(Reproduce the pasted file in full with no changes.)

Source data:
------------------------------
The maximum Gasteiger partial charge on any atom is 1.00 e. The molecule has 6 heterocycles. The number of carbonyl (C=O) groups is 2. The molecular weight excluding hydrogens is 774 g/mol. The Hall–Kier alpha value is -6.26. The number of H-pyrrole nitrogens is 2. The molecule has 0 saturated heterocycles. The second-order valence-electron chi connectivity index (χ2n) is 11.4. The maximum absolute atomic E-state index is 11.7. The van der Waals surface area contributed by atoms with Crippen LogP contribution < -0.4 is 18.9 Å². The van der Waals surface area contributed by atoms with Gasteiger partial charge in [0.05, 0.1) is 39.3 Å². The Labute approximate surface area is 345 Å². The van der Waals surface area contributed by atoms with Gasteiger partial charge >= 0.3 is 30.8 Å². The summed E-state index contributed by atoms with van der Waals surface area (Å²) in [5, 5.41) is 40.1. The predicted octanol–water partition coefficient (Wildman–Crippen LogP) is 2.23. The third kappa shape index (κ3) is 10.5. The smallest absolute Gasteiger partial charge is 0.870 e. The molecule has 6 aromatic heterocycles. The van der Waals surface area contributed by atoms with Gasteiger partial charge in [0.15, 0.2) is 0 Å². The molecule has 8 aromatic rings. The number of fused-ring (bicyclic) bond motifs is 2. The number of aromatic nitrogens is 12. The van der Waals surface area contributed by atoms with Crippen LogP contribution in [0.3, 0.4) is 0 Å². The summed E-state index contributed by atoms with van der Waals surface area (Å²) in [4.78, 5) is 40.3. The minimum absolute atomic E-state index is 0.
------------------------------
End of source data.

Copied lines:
The maximum Gasteiger partial charge on any atom is 1.00 e. The molecule has 6 heterocycles. The number of carbonyl (C=O) groups is 2. The molecular weight excluding hydrogens is 774 g/mol. The Hall–Kier alpha value is -6.26. The number of H-pyrrole nitrogens is 2. The molecule has 0 saturated heterocycles. The second-order valence-electron chi connectivity index (χ2n) is 11.4. The maximum absolute atomic E-state index is 11.7. The van der Waals surface area contributed by atoms with Crippen LogP contribution < -0.4 is 18.9 Å². The van der Waals surface area contributed by atoms with Gasteiger partial charge in [0.05, 0.1) is 39.3 Å². The Labute approximate surface area is 345 Å². The van der Waals surface area contributed by atoms with Gasteiger partial charge >= 0.3 is 30.8 Å². The summed E-state index contributed by atoms with van der Waals surface area (Å²) in [5, 5.41) is 40.1. The predicted octanol–water partition coefficient (Wildman–Crippen LogP) is 2.23. The third kappa shape index (κ3) is 10.5. The smallest absolute Gasteiger partial charge is 0.870 e. The molecule has 6 aromatic heterocycles. The van der Waals surface area contributed by atoms with Gasteiger partial charge in [0.15, 0.2) is 0 Å². The molecule has 8 aromatic rings. The number of fused-ring (bicyclic) bond motifs is 2. The number of aromatic nitrogens is 12. The van der Waals surface area contributed by atoms with Crippen LogP contribution in [0.3, 0.4) is 0 Å². The summed E-state index contributed by atoms with van der Waals surface area (Å²) in [4.78, 5) is 40.3. The minimum absolute atomic E-state index is 0.